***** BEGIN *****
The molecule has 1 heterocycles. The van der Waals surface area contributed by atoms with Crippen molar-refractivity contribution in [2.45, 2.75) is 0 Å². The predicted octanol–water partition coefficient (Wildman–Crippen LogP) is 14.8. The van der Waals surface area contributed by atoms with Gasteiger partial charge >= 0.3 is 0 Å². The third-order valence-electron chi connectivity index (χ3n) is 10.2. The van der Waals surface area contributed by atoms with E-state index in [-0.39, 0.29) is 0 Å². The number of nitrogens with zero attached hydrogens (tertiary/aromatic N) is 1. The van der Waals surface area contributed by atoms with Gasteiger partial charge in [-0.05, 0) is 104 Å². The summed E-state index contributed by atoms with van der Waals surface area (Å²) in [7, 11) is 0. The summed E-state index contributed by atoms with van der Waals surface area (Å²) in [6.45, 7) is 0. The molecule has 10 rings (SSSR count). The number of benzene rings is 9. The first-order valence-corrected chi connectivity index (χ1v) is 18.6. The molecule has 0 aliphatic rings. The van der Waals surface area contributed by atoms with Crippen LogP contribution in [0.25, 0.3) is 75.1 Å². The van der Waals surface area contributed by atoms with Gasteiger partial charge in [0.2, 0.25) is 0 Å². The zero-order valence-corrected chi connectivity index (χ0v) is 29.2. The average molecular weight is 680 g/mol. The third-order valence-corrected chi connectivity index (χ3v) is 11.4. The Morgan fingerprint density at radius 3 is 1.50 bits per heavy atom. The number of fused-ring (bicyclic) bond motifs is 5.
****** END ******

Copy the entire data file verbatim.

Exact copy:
The molecule has 1 heterocycles. The van der Waals surface area contributed by atoms with Crippen molar-refractivity contribution in [2.45, 2.75) is 0 Å². The predicted octanol–water partition coefficient (Wildman–Crippen LogP) is 14.8. The van der Waals surface area contributed by atoms with Gasteiger partial charge >= 0.3 is 0 Å². The third-order valence-electron chi connectivity index (χ3n) is 10.2. The van der Waals surface area contributed by atoms with E-state index in [-0.39, 0.29) is 0 Å². The number of nitrogens with zero attached hydrogens (tertiary/aromatic N) is 1. The van der Waals surface area contributed by atoms with Gasteiger partial charge in [-0.05, 0) is 104 Å². The summed E-state index contributed by atoms with van der Waals surface area (Å²) in [7, 11) is 0. The summed E-state index contributed by atoms with van der Waals surface area (Å²) in [6.45, 7) is 0. The molecule has 10 rings (SSSR count). The number of benzene rings is 9. The first-order valence-corrected chi connectivity index (χ1v) is 18.6. The molecule has 0 aliphatic rings. The van der Waals surface area contributed by atoms with Crippen LogP contribution in [0.25, 0.3) is 75.1 Å². The van der Waals surface area contributed by atoms with Gasteiger partial charge in [0.2, 0.25) is 0 Å². The zero-order valence-corrected chi connectivity index (χ0v) is 29.2. The average molecular weight is 680 g/mol. The third-order valence-corrected chi connectivity index (χ3v) is 11.4. The Morgan fingerprint density at radius 3 is 1.50 bits per heavy atom. The number of fused-ring (bicyclic) bond motifs is 5.